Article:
2018 NAWRB Conference: Knowing Your Partners — Financial Support and Legal Community

NAWRB

Desirée Patno is the CEO and President of Women in the Housing and Real Estate Ecosystem (NAWRB) and Desirée Patno Enterprises, Inc. (DPE). With almost three decades specializing in the Housing and Real Estate Ecosystem, she leads her executive team’s expertise of championing women’s economic growth and independence.

Following the “Freddie Mac Today” Panel at the 2018 NAWRB Conference, which offered valuable information on opportunities for homebuyers and businesses, the “Knowing Your Partners, Financial Support and Legal Community” Panel, including Sarah Goldfrank, Senior Vice President and Deputy General Counsel, Fannie Mae; Alexander Almazan, Attorney, Almazan Law; Mark Ferguson, Deputy District Director, Illinois District Office, the U.S. Small Business Administration (SBA); and Desiree Patno, CEO & President, NAWRB, continued to educate our audience about the power of knowing your customers, market and legal community for ensuring the success of their business.

Sarah Goldfrank started the conversation with her motto “KYS,” or “Know Your Stuff.” The theme of the conference has been the importance of knowledge for success in the industry and it is no different for the single family mortgage business. She shares that her focus is on three things: knowing your customer, market outlook and the legal community. Making sure that one is informed in each of these areas will help real estate finance professionals navigate the changing economy.

According to Goldfrank, the economy will soon be affected by an increase in home prices and decrease in the number of customers, which will likely cause lending to shrink with the smaller market. With this in mind, it is crucial for business owners to consider their long-term business plan. She recommends investing in customer service and technology, as well as focusing on affordable housing to stay ahead.

She also highlights the importance of the recent California Consumer Privacy Act, which requires businesses to respond to inquiries from customers and vendors about their information. This law matters for small businesses, too, as  consumers will ask what data we have on them and make sure we’re complying with the law. Goldfrank predicts this will drastically change consumer relations, and will create an intersection between blockchain and privacy laws.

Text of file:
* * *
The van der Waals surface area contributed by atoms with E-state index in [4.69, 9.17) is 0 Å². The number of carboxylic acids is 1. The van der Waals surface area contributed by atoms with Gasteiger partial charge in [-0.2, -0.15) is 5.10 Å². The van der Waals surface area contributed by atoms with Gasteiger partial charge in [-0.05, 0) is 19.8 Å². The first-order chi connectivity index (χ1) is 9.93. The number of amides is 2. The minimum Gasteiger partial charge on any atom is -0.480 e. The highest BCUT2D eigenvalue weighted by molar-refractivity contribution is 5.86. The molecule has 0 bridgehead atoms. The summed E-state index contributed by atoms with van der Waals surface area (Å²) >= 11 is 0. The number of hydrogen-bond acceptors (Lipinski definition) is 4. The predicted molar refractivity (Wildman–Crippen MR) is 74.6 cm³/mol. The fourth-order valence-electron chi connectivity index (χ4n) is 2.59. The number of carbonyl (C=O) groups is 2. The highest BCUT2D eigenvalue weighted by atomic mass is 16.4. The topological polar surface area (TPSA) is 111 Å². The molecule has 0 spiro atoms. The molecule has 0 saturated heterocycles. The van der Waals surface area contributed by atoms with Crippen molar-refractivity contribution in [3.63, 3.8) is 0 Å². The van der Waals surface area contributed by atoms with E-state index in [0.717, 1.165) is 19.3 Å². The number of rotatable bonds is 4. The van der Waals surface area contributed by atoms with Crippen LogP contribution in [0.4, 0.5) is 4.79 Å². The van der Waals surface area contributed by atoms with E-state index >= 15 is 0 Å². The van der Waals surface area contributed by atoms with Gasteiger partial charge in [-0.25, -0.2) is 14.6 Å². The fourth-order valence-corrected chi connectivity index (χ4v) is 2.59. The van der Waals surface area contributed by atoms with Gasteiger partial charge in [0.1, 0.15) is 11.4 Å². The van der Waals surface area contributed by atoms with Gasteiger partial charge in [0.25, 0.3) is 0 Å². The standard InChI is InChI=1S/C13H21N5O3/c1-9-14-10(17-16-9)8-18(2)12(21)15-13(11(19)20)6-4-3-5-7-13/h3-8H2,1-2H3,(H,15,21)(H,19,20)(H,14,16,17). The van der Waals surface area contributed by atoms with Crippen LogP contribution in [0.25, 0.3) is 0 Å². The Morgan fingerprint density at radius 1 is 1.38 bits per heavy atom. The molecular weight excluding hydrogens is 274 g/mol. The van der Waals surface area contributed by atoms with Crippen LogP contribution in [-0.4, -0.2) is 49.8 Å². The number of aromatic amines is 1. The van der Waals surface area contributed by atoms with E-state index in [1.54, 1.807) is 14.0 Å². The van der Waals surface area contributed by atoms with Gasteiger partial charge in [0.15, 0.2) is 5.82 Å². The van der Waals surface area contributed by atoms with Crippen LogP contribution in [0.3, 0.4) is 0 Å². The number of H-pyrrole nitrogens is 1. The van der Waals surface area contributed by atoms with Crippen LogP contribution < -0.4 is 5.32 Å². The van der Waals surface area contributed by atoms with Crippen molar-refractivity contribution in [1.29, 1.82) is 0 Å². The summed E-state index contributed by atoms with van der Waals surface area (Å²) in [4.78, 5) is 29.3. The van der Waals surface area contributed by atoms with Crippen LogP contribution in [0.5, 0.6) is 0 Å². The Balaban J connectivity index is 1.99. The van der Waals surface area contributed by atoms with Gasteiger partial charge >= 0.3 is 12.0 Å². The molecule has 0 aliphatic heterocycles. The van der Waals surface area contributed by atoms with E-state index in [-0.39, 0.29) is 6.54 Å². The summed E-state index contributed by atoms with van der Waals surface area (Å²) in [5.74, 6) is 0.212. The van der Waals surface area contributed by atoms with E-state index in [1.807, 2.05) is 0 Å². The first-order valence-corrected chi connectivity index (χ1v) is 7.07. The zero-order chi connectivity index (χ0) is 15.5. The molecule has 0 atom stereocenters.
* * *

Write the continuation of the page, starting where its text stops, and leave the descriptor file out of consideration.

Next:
Alex Almazan, a son of Cuban immigrants and father of young girls, comes from Miami and is a part of the Miami Association of Realtors. He shares with the audience that “knowing your partnerships and knowing your partners” is critical for success, especially for minorities. Leveraging partnerships and relationships, especially with the legal community and local trade groups, and having financial support will be necessary to compete within the changing legal and real estate landscape. As he articulates, “Knowing your lawyer is just as important as knowing who your bank is.”

Mark Ferguson gave lesser known tidbits about the SBA that real estate professionals and small businesses should take advantage of, including the SBA Cap Loan Program, which offers $5 million line of credit at a 75 percent guarantee for flipping house opportunities with a five-year commitment. The United States spends about $550 billion a year for goods and services, and 4 percent of that is set aside for women-owned businesses.

Throughout his career, the greatest lesson Ferguson learned has been the value of relationships and connections. “If you relate to people, they will value you,” he states. A good team needs to be accountable for each other to deliver quality services that help others. Respecting others is how you gain and maintain relationships, which is why  he suggests that industry professionals do not chase money or people. On a similar note, Almazan recommends that businesses become comfortable with “letting customers under the hood of [their] business” by being transparent about their operations, as well as leveraging partnerships and technologies in a way that helps rather than hurts them.

 

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